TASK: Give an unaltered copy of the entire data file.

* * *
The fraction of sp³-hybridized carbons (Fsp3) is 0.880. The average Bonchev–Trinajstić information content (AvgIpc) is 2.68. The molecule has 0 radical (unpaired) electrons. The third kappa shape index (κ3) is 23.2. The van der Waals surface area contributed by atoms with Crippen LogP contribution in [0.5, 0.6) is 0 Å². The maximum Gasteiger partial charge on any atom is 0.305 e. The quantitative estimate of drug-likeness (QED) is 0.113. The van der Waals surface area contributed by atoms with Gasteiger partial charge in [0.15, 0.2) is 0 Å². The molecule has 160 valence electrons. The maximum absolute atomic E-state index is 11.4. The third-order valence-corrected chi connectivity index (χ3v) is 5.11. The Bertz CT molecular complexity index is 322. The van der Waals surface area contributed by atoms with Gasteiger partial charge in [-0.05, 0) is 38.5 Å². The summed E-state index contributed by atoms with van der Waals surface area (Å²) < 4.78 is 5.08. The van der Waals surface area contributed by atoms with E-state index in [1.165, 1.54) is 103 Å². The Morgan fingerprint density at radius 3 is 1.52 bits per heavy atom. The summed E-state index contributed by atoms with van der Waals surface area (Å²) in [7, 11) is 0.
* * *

The fraction of sp³-hybridized carbons (Fsp3) is 0.880. The average Bonchev–Trinajstić information content (AvgIpc) is 2.68. The molecule has 0 radical (unpaired) electrons. The third kappa shape index (κ3) is 23.2. The van der Waals surface area contributed by atoms with Crippen LogP contribution in [0.5, 0.6) is 0 Å². The maximum Gasteiger partial charge on any atom is 0.305 e. The quantitative estimate of drug-likeness (QED) is 0.113. The van der Waals surface area contributed by atoms with Gasteiger partial charge in [0.15, 0.2) is 0 Å². The molecule has 160 valence electrons. The maximum absolute atomic E-state index is 11.4. The third-order valence-corrected chi connectivity index (χ3v) is 5.11. The Bertz CT molecular complexity index is 322. The van der Waals surface area contributed by atoms with Gasteiger partial charge in [-0.05, 0) is 38.5 Å². The summed E-state index contributed by atoms with van der Waals surface area (Å²) < 4.78 is 5.08. The van der Waals surface area contributed by atoms with E-state index in [1.165, 1.54) is 103 Å². The Morgan fingerprint density at radius 3 is 1.52 bits per heavy atom. The summed E-state index contributed by atoms with van der Waals surface area (Å²) in [7, 11) is 0.